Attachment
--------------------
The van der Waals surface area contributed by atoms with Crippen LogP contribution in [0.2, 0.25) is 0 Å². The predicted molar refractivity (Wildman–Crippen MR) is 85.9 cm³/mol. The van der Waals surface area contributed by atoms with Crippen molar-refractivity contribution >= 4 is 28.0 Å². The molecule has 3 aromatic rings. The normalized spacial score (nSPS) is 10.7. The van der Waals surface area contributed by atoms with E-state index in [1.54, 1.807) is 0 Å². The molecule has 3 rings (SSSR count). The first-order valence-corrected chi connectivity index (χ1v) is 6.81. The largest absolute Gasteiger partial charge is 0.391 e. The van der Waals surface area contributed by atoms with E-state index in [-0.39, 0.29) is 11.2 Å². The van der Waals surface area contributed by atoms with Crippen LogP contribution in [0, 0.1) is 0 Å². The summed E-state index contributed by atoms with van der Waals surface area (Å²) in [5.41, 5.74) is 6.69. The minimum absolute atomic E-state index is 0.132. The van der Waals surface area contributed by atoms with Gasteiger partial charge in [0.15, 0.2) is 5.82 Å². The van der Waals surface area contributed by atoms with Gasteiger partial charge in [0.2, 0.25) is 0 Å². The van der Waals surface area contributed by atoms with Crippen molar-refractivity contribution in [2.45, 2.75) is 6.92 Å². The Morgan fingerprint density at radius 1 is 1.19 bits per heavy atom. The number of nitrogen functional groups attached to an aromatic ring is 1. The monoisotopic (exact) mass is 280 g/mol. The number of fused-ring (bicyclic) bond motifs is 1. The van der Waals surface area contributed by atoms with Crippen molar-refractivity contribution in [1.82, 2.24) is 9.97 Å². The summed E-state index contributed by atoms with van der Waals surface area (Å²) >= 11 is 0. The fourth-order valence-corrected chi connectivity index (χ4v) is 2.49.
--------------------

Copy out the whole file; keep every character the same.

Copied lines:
The van der Waals surface area contributed by atoms with Crippen LogP contribution in [0.2, 0.25) is 0 Å². The predicted molar refractivity (Wildman–Crippen MR) is 85.9 cm³/mol. The van der Waals surface area contributed by atoms with Crippen molar-refractivity contribution >= 4 is 28.0 Å². The molecule has 3 aromatic rings. The normalized spacial score (nSPS) is 10.7. The van der Waals surface area contributed by atoms with E-state index in [1.54, 1.807) is 0 Å². The molecule has 3 rings (SSSR count). The first-order valence-corrected chi connectivity index (χ1v) is 6.81. The largest absolute Gasteiger partial charge is 0.391 e. The van der Waals surface area contributed by atoms with E-state index in [-0.39, 0.29) is 11.2 Å². The van der Waals surface area contributed by atoms with Crippen LogP contribution in [0, 0.1) is 0 Å². The summed E-state index contributed by atoms with van der Waals surface area (Å²) in [5.41, 5.74) is 6.69. The minimum absolute atomic E-state index is 0.132. The van der Waals surface area contributed by atoms with Gasteiger partial charge in [0.15, 0.2) is 5.82 Å². The van der Waals surface area contributed by atoms with Gasteiger partial charge in [0.2, 0.25) is 0 Å². The van der Waals surface area contributed by atoms with Crippen molar-refractivity contribution in [2.45, 2.75) is 6.92 Å². The Morgan fingerprint density at radius 1 is 1.19 bits per heavy atom. The number of nitrogen functional groups attached to an aromatic ring is 1. The monoisotopic (exact) mass is 280 g/mol. The number of fused-ring (bicyclic) bond motifs is 1. The van der Waals surface area contributed by atoms with Crippen molar-refractivity contribution in [1.82, 2.24) is 9.97 Å². The summed E-state index contributed by atoms with van der Waals surface area (Å²) >= 11 is 0. The fourth-order valence-corrected chi connectivity index (χ4v) is 2.49.